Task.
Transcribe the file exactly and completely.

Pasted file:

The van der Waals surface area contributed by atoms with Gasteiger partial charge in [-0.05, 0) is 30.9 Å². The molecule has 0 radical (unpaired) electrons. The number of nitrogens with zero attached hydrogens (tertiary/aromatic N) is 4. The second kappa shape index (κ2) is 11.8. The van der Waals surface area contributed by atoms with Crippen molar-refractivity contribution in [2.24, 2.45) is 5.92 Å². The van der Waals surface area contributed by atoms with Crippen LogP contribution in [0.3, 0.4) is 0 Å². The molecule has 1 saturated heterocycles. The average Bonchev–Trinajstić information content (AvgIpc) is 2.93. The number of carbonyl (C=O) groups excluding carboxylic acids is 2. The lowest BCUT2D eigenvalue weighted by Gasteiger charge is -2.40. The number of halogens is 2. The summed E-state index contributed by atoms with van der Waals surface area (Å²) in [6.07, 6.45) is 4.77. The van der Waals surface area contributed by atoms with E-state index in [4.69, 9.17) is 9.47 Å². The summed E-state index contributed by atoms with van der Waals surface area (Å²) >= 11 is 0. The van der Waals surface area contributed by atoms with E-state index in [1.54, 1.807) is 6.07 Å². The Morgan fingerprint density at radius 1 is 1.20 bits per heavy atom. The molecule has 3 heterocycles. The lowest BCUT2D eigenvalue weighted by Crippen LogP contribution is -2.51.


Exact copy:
The van der Waals surface area contributed by atoms with Gasteiger partial charge in [-0.05, 0) is 30.9 Å². The molecule has 0 radical (unpaired) electrons. The number of nitrogens with zero attached hydrogens (tertiary/aromatic N) is 4. The second kappa shape index (κ2) is 11.8. The van der Waals surface area contributed by atoms with Crippen molar-refractivity contribution in [2.24, 2.45) is 5.92 Å². The van der Waals surface area contributed by atoms with Crippen LogP contribution in [0.3, 0.4) is 0 Å². The molecule has 1 saturated heterocycles. The average Bonchev–Trinajstić information content (AvgIpc) is 2.93. The number of carbonyl (C=O) groups excluding carboxylic acids is 2. The lowest BCUT2D eigenvalue weighted by Gasteiger charge is -2.40. The number of halogens is 2. The summed E-state index contributed by atoms with van der Waals surface area (Å²) in [6.07, 6.45) is 4.77. The van der Waals surface area contributed by atoms with E-state index in [4.69, 9.17) is 9.47 Å². The summed E-state index contributed by atoms with van der Waals surface area (Å²) >= 11 is 0. The van der Waals surface area contributed by atoms with E-state index in [1.54, 1.807) is 6.07 Å². The Morgan fingerprint density at radius 1 is 1.20 bits per heavy atom. The molecule has 3 heterocycles. The lowest BCUT2D eigenvalue weighted by Crippen LogP contribution is -2.51.